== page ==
Pay for Regulator Performance

The following post comes to us from Frederick Tung, Professor of Law at Boston University, and M. Todd Henderson, Professor of Law at the University of Chicago. Related works by the Program on Corporate Governance on the subject of pay incentives to avoid excessive risk-taking include Regulating Bankers’ Pay by Bebchuk and Spamann, Paying for Long-Term Performance by Bebchuk and Fried, and How to Fix Bankers’ Pay by Bebchuk.

Few doubt that executive compensation arrangements encouraged the excessive risk taking by banks that led to the recent Financial Crisis. Accordingly, academics and lawmakers have called for the reform of banker pay practices. In our paper, Pay for Regulator Performance, forthcoming in the Southern California Law Review, we argue that regulator pay is to blame as well, and that fixing it may be easier and more effective than reforming banker pay. Regulatory failures during the Financial Crisis resulted at least in part from a lack of sufficient incentives for examiners to act aggressively to prevent excessive risk. Bank regulators are rarely paid for performance. They are paid a fixed salary that does not depend on whether their actions improve banks’ performance, protect banks from failure, or increase social welfare.

We propose instead that regulators, specifically bank examiners, be compensated with a debt-heavy mix of phantom bank equity and debt, as well as a separate bonus linked to the timing of the decision to shut down a bank. [1] Giving examiners a stake in bank performance, both upside and downside, will improve their incentives to act in the public interest. A pay-for-performance culture will work better for bank examiners than other bureaucrats because of the objective metrics (i.e., stock and debt prices) available that directly track social welfare outcomes. We do not discount the value of public spiritedness as an inducement toward good regulatory performance.  We also believe, however, that monetary incentives tied objectively to socially desirable outcomes could improve examiner incentives, especially given the failure of existing inducements in the run-up to the Financial Crisis.

The regulatory laxity preceding the Crisis involved two distinct types of regulatory failure—the failure to apply preventive medicine when times were good and the failure to act aggressively when a bank showed signs of distress. Our incentive pay proposal has two distinct components address these separate problems.

First, the bank debt-equity portfolio would offer real time market feedback and long-run incentives to the examiner regarding the bank’s risk taking and its potential rewards. We consider two potential debt benchmarks: (i) a subordinated debt security issued by the bank and (ii) a credit default swap contract (CDS) referencing a junior debt obligation of the bank holding company parent of the regulated bank (BHC). The prices of publicly traded subordinated debt securities and CDS contracts reflect the market’s best estimate of the risk of the bank’s default on its debt. Holding this risk-sensitive instrument gives the examiner a personal financial incentive to curb excessive risk at the bank. Some amount of BHC equity should be included as well in order to guard against undue examiner risk aversion. With both the debt and equity components, we suggest a relative performance approach, which would filter out the effect of industry-wide or market-wide price movements. As noted, the lion’s share of this “preventive medicine” component of incentive pay should be debt-based.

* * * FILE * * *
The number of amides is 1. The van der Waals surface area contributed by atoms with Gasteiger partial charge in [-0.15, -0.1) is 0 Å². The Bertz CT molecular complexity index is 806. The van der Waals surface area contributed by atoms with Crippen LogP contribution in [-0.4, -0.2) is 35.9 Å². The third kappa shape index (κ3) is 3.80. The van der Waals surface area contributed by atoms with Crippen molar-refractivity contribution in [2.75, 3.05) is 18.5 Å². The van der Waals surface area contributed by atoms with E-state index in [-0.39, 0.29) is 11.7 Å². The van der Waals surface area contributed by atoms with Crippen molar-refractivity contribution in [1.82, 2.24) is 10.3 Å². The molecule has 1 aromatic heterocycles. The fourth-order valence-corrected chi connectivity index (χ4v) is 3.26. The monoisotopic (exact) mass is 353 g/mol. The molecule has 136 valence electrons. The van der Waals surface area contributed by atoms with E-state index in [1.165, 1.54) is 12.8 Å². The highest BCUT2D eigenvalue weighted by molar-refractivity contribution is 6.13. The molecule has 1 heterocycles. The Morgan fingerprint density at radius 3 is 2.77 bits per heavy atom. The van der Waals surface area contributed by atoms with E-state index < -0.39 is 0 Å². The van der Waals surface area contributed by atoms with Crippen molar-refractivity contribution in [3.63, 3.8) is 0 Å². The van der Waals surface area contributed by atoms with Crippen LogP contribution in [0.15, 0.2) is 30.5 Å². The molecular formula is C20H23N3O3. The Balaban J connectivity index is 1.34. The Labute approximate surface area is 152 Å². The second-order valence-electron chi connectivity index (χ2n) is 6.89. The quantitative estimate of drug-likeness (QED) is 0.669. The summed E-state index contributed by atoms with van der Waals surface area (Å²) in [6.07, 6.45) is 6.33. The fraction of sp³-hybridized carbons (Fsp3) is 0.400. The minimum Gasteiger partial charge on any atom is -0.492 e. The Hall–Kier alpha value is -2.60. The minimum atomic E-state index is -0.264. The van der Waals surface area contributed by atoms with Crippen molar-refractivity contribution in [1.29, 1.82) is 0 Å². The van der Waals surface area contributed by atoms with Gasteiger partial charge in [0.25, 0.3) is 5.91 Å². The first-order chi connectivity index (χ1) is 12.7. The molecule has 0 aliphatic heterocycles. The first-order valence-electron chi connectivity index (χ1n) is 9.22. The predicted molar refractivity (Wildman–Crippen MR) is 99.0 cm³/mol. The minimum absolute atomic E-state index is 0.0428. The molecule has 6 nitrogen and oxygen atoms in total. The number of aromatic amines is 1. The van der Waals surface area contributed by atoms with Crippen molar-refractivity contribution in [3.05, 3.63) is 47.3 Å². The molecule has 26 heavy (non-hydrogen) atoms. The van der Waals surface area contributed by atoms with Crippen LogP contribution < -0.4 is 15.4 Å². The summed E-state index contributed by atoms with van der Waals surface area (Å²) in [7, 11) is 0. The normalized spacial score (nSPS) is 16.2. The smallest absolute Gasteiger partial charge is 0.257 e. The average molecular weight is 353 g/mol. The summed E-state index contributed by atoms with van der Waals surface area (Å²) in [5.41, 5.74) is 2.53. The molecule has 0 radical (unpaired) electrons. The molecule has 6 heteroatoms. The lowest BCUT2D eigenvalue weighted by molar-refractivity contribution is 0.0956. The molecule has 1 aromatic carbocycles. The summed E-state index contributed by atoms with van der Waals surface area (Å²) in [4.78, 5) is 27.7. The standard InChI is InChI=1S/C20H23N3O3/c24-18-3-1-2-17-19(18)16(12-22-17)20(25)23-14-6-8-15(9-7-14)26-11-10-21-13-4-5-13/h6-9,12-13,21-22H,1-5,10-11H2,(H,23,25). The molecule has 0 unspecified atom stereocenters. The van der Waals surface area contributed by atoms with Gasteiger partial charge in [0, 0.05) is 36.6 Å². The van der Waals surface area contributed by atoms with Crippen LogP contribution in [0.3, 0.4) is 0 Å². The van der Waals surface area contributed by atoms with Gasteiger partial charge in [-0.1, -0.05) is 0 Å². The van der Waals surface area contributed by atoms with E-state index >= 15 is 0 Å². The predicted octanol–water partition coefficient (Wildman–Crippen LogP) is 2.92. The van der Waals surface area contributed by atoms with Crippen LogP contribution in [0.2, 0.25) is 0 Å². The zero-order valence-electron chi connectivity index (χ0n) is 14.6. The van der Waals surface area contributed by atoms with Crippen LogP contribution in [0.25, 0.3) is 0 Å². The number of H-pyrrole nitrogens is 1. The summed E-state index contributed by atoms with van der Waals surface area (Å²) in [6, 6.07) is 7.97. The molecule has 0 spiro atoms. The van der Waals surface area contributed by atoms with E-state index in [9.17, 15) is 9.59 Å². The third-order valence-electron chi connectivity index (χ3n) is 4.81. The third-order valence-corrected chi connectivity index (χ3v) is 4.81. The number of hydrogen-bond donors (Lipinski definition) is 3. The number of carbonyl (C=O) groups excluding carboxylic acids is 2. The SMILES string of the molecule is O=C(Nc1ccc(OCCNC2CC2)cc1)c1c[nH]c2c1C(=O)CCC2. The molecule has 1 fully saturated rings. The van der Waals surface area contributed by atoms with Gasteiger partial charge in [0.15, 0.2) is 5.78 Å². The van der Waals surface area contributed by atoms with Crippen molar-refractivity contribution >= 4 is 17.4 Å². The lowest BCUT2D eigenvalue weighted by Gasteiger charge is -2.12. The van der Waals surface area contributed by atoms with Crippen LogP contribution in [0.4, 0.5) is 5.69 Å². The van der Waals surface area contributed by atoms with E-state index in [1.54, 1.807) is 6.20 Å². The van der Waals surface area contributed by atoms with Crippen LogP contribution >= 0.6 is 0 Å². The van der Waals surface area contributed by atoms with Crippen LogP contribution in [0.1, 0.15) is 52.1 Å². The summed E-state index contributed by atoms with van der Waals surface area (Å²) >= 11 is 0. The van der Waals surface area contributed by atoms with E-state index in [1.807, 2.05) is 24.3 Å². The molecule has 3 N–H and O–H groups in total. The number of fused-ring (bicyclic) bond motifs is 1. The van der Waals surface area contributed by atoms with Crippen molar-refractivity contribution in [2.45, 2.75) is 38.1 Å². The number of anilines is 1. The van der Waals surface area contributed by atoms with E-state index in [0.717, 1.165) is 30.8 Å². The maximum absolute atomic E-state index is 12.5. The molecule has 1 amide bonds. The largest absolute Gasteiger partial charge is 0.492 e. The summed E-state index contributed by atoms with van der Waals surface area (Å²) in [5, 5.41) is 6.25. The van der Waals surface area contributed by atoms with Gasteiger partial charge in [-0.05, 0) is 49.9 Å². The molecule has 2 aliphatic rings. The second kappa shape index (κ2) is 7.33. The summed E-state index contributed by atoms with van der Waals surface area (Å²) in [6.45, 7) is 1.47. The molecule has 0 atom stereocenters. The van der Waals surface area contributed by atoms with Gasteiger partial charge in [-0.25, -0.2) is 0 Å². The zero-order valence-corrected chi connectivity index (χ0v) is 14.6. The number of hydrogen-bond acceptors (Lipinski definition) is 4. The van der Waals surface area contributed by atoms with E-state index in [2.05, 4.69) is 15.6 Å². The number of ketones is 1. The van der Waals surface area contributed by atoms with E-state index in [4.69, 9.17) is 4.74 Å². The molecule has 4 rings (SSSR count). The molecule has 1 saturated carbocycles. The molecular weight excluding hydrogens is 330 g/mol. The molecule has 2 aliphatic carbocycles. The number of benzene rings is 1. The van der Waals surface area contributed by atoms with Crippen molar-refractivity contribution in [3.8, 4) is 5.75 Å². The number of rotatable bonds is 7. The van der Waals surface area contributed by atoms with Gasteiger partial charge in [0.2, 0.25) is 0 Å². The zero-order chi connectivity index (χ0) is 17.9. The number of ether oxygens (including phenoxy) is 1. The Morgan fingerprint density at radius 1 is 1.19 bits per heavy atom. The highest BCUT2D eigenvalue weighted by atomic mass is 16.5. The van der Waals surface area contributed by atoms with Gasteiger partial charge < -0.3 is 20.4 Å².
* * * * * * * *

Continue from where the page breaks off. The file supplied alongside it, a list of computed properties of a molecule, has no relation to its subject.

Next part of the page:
To encourage a medium- to long-term regulatory perspective, each periodic phantom debt-equity allocation would have a medium to long-term maturity, with gains or losses realized upon maturity. With regular periodic allocations, the examiner would hold multiple tranches of phantom securities with staggered maturities, giving the examiner incentive to consider the long-term as well as short-term consequences of her regulatory decisions, and making short-term manipulations of securities prices an unattractive strategy. This component would matter primarily during good times, while the bank is operating in the ordinary course. Its purpose is to incentivize preventive and remedial measures well before a bank approaches distress.

Our second component, the shutdown bonus, becomes important as a bank approaches distress. The examiner would be eligible for a cash bonus based on the timing of her decision to shut down a failing bank. Regulators have a number of reasons to wait too long before shutting down a failing bank. The shutdown bonus would ameliorate this problem. Bank regulators are by statute tasked with the specific goal of minimizing losses to the Deposit Insurance Fund (DIF). The shutdown bonus could therefore be tied specifically to the ultimate losses sustained by the DIF at the resolution of the FDIC’s receivership proceeding.  We suggest several approaches to estimating these losses ex ante in order to incentivize improved timing of bank shutdown decisions.

The full paper is available for download here.


[1] For each of the largest banks, one or more permanent examiners are assigned to supervise the bank as their full-time job. They have offices and support staff at the bank, and they spend a good part of their working lives as a regular presence at the bank they supervise. This permanent examiner and the large bank she supervises are our focus.
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